When watching a Hindi movie, I often consider whether someone who has never seen a Bollywood movie before would enjoy it. To someone who likes romances, I’d recommend Love Aaj Kal; for a fan of family-friendly sports movies, I’d suggest Chak De India. But I think Aakrosh might have the widest appeal to American filmgoers (adults only, as there is some graphic violence).
Aakrosh‘s biggest selling point is its construction. It’s a well-paced thriller in which the lead characters — who truly grow over the course of the film — are placed in a difficult situation that becomes terrifying as the story progresses. The familiar format accommodates a few musical numbers that identify Aakrosh as distinctly Indian, though they do make the movie a tad long.
What adds to Aakrosh‘s appeal is that it deals with a topic unfamiliar to many Americans: honor killings. When honor killings make the news in the United States, they typically involve a young woman murdered by her own family for an act perceived as shameful. Aakrosh presents another side of the practice, in which suitors are killed in order to force a young woman into a political marriage approved by her family.
The story’s heroes are Siddhant (Akshaye Khanna) and Pratap (Ajay Devgan), two investigators sent to learn the whereabouts of three Delhi medical students who disappeared from a village two months earlier. Siddhant, also from Delhi, is the lead investigator who assumes this case will proceed as smoothly as his previous cases have. Pratap knows from having grown up in the area that Siddhant’s rule-of-law methods won’t work in Jhanjhar.
There’s a corrupt local system of governance built on the caste system that exists, despite Delhi edicts declaring castes obsolete. The police, politicians and business owners conspire to keep lower-caste, working-class villagers on the fringes of society. Those who aspire to rise above their station frequently disappear. When Siddhant asks the villagers how it’s possible that no one saw the three students, an old man replies, “We are alive because we are blind.”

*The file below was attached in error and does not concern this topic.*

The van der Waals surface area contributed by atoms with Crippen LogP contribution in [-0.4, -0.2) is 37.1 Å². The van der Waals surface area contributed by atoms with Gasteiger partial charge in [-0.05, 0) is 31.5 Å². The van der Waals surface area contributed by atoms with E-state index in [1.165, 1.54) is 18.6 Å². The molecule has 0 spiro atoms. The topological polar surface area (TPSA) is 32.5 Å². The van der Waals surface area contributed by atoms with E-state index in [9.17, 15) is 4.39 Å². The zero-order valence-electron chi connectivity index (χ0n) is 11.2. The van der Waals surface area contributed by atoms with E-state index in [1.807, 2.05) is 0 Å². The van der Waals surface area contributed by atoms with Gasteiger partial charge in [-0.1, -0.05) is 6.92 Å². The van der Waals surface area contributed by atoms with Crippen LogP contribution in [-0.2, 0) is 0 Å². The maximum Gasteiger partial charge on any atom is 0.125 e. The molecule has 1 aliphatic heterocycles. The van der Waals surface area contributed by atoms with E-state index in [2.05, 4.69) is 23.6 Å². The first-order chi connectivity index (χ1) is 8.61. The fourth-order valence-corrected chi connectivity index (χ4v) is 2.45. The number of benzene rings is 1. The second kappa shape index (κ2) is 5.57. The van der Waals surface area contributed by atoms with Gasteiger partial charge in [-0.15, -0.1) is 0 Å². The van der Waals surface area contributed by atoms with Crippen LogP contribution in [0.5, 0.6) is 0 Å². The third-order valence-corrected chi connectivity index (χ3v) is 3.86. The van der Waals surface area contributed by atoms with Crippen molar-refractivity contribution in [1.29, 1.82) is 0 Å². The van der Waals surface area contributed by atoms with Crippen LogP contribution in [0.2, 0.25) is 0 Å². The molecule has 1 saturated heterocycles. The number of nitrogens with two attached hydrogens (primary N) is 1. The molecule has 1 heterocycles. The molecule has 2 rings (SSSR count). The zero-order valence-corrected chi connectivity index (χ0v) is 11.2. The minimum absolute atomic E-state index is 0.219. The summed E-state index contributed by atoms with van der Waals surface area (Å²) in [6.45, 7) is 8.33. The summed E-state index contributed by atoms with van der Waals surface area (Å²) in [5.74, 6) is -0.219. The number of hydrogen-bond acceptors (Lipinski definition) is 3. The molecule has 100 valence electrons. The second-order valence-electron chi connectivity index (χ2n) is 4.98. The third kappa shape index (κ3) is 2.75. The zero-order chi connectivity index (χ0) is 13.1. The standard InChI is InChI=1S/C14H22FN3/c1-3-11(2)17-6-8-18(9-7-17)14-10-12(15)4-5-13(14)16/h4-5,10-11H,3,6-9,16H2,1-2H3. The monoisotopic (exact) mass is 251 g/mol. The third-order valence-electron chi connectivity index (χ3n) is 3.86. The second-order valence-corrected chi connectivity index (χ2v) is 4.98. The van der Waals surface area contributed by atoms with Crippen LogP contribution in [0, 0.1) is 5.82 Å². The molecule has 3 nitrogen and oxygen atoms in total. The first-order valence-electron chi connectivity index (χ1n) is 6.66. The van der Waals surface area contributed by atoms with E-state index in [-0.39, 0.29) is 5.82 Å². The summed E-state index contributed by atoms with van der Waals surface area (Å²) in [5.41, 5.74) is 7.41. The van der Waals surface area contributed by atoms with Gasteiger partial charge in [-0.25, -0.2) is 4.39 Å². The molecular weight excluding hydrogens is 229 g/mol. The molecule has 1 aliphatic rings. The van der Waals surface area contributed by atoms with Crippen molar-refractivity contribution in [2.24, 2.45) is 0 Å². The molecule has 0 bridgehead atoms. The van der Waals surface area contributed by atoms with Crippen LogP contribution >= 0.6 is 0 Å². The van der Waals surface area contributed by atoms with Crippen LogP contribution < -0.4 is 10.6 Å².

Pratap is all too familiar with the caste-based politics that separated him from his former flame, Geeta (Bipasha Basu), many years earlier. Geeta is now married to the corrupt and uncooperative police chief, played with sleazy aplomb by Paresh Rawal. Unhappy Geeta knows better than to let her violent husband see her talking to the feds.
Siddhant and Pratap finally get a break in the case through sheer luck, since no one will help them. Their lives become more imperiled as they get closer to the truth about the missing young men. Siddhant is slow to admit that his by-the-book approach won’t work, and that Pratap’s method of hardball may be the only way to get justice.
The atmosphere in Aakrosh is intense. Siddhant and Pratap are surrounded by enemies, always under surveillance. Even those who aren’t their enemies won’t risk their lives for two outsiders, giving the movie a feeling that’s simultaneously lonely and claustrophobic.
Action scenes are refreshingly low-tech, relying more on parkour-style chases and fistfights than CGI special effects. The absence of cell phones and high-tech weaponry is appropriate for the remote setting. We’ve grown so accustomed to seeing slick gunmen in movies that a machete-wielding mob somehow seems much scarier.
Aakrosh, while both modern and foreign, will feel familiar to fans of old Hollywood thrillers. Siddhant’s feeling of futility in the face of a corrupt social order will appeal to fans of the TV series The Wire. It’s also a good chance to catch lovely Bipasha Basu before she makes her Hollywood debut in Roland Joffé’s Singularity next year.